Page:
Everybody knows that Santa Claus’ workshop is at the North Pole, but where’s Santa University? In Arvada, it turns out. The Noerr Programs, the Colorado company that provides Santas to 225 shopping centers in 38 states, hosts Santa University annually at its Arvada headquarters.
Four years after the Fourmile Canyon Fire set Sunshine ablaze, citizens of this close-knit community survive and thrive as a living testament to Coloradan fortitude.
Colorado's gold rush brought humanity and hardship to these rocky mountains. Mining towns popped up by the dozen, but just as quickly found themselves abandoned as the politics of man and nature shifted. The 11 ghost towns on our list might be haunted by the past, but it isn't hard to find the beauty in these booms gone bust.
With a the help of a very special telescope, the Little Thompson Observatory is bringing space home to Berthoud.
Legend and reality meet in Ridgway, where the True Grit Cafe serves up home-cooked western fare to John Wayne afficionados and genuine cowboys alike.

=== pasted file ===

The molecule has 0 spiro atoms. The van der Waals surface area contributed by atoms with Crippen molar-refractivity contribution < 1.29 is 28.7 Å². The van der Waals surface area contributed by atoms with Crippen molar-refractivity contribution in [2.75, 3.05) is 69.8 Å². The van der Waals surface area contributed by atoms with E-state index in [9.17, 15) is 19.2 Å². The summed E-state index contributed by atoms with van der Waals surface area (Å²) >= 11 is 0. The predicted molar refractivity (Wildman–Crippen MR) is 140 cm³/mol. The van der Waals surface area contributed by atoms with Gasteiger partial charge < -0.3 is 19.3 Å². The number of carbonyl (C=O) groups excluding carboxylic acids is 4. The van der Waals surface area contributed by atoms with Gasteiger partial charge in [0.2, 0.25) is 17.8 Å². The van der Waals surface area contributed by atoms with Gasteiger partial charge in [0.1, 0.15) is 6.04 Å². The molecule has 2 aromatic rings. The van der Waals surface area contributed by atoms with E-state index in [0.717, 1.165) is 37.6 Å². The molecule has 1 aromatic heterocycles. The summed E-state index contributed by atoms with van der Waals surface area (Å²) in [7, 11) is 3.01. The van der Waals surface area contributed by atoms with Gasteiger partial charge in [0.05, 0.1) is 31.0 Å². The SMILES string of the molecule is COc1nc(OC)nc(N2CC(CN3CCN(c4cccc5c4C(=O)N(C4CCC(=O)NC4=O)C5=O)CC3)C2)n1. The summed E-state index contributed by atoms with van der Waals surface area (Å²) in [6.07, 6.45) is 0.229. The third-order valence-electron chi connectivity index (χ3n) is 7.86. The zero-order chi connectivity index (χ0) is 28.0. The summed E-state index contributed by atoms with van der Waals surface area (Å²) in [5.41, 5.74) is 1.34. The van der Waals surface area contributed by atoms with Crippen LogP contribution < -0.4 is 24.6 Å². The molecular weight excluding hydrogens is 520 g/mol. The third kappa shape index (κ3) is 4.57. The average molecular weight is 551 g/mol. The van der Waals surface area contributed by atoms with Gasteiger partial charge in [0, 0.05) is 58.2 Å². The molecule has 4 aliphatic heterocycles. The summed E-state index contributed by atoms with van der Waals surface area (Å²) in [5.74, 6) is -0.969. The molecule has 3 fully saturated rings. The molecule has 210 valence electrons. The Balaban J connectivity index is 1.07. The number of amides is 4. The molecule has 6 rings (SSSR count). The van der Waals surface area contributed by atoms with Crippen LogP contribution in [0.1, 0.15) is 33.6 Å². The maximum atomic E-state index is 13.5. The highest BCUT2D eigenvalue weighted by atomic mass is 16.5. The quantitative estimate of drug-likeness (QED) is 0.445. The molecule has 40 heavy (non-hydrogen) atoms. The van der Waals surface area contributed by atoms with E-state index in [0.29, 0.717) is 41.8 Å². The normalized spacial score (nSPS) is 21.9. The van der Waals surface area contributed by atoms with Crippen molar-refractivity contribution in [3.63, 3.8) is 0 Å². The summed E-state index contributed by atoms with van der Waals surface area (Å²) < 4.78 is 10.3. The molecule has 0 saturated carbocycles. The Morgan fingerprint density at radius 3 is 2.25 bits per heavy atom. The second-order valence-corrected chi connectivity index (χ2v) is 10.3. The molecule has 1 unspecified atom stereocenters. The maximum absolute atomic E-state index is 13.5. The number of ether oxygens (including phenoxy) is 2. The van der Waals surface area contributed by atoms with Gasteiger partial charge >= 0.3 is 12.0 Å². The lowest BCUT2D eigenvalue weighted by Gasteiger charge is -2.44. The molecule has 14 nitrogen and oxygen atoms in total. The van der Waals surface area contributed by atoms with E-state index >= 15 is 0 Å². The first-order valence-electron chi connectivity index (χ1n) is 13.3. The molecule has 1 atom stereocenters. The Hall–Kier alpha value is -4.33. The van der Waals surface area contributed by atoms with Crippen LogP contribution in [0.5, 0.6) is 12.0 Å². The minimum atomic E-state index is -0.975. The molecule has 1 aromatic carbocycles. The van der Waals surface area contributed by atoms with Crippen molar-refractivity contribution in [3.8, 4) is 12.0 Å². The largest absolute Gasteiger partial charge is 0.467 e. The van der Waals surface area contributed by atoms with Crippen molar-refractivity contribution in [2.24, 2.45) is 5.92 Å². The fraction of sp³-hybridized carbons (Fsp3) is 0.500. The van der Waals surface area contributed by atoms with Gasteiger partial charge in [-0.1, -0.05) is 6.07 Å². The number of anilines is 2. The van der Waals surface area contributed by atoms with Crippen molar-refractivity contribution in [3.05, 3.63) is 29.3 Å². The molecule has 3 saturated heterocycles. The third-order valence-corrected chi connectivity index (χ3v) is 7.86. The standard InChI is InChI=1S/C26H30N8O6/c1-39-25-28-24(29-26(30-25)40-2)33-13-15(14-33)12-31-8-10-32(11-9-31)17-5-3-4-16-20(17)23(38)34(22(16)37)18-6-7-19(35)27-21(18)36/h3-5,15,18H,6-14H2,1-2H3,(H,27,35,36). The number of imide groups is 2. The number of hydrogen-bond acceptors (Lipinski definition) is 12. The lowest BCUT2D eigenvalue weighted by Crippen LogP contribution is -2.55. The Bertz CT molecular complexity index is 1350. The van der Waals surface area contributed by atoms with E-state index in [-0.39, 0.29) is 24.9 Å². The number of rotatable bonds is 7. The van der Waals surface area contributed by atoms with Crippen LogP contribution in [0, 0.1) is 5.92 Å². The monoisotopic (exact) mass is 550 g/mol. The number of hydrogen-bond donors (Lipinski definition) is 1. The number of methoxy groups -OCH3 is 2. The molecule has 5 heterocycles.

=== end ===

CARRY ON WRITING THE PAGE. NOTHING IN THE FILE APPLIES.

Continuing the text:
The rock walls of Canyon Pintado have served as a massive canvas for thousands of years, preserving the history of the land and it's people against both natural and human destruction.
The Ute Indians first discovered the 124-degree mineral water bubbling from the Earth at Glenwood Springs. Since then, everyone from U.S. presidents to Molly Brown has come here to experience the water’s healing powers.
The Air Force equivalent of West Point may be just a stone's throw from Colorado Springs, but for basics at the academy, there is still a long blue line to walk before they can earn their wings.
Millions of tourists visit Colorado each year with a short list of things to see while they’re here: Pikes Peak, Garden of the Gods, Estes Park, the Coors brewery and the like. But for some 'elongate collectors', the pilgrimage to these locations is made to obtain more than just new memories.
Loveable donkeys run wild in Colorado's high country.
It's was no secret that prospector and blizzard survivor Alfred Packer had dined on human flesh, but was he driven to cannibalism by desperation, or was the preparation of his unusual meal premeditated?
On the morning of Nov. 29, 1864, 700 peaceful Cheyennes and Arapahos gathered in their tipis on the bend of Sand Creek. Legendary peace chief Black Kettle believed he was leading his people into safety under the protection of the US Army, but instead found his home the site of one of the most atrocious massacres in the history of the West.